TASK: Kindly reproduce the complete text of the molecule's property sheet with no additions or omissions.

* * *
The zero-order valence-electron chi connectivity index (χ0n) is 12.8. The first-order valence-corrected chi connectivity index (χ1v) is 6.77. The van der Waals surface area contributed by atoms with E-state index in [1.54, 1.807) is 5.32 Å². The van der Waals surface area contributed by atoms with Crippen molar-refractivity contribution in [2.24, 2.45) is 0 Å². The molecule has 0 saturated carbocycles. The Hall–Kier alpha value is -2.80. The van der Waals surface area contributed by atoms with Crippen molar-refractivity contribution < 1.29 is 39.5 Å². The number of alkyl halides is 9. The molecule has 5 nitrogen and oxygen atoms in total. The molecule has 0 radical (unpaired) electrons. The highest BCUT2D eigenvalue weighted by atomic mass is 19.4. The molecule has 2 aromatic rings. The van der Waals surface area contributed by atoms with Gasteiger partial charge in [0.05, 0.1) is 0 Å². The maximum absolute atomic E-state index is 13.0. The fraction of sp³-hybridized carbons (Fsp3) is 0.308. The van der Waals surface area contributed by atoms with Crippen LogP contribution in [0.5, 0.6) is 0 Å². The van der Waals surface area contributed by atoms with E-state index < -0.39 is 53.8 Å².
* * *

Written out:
The zero-order valence-electron chi connectivity index (χ0n) is 12.8. The first-order valence-corrected chi connectivity index (χ1v) is 6.77. The van der Waals surface area contributed by atoms with E-state index in [1.54, 1.807) is 5.32 Å². The van der Waals surface area contributed by atoms with Crippen molar-refractivity contribution in [2.24, 2.45) is 0 Å². The molecule has 0 saturated carbocycles. The Hall–Kier alpha value is -2.80. The van der Waals surface area contributed by atoms with Crippen molar-refractivity contribution < 1.29 is 39.5 Å². The number of alkyl halides is 9. The molecule has 5 nitrogen and oxygen atoms in total. The molecule has 0 radical (unpaired) electrons. The highest BCUT2D eigenvalue weighted by atomic mass is 19.4. The molecule has 2 aromatic rings. The van der Waals surface area contributed by atoms with Gasteiger partial charge in [0.05, 0.1) is 0 Å². The maximum absolute atomic E-state index is 13.0. The fraction of sp³-hybridized carbons (Fsp3) is 0.308. The van der Waals surface area contributed by atoms with Crippen LogP contribution in [0.5, 0.6) is 0 Å². The van der Waals surface area contributed by atoms with E-state index < -0.39 is 53.8 Å².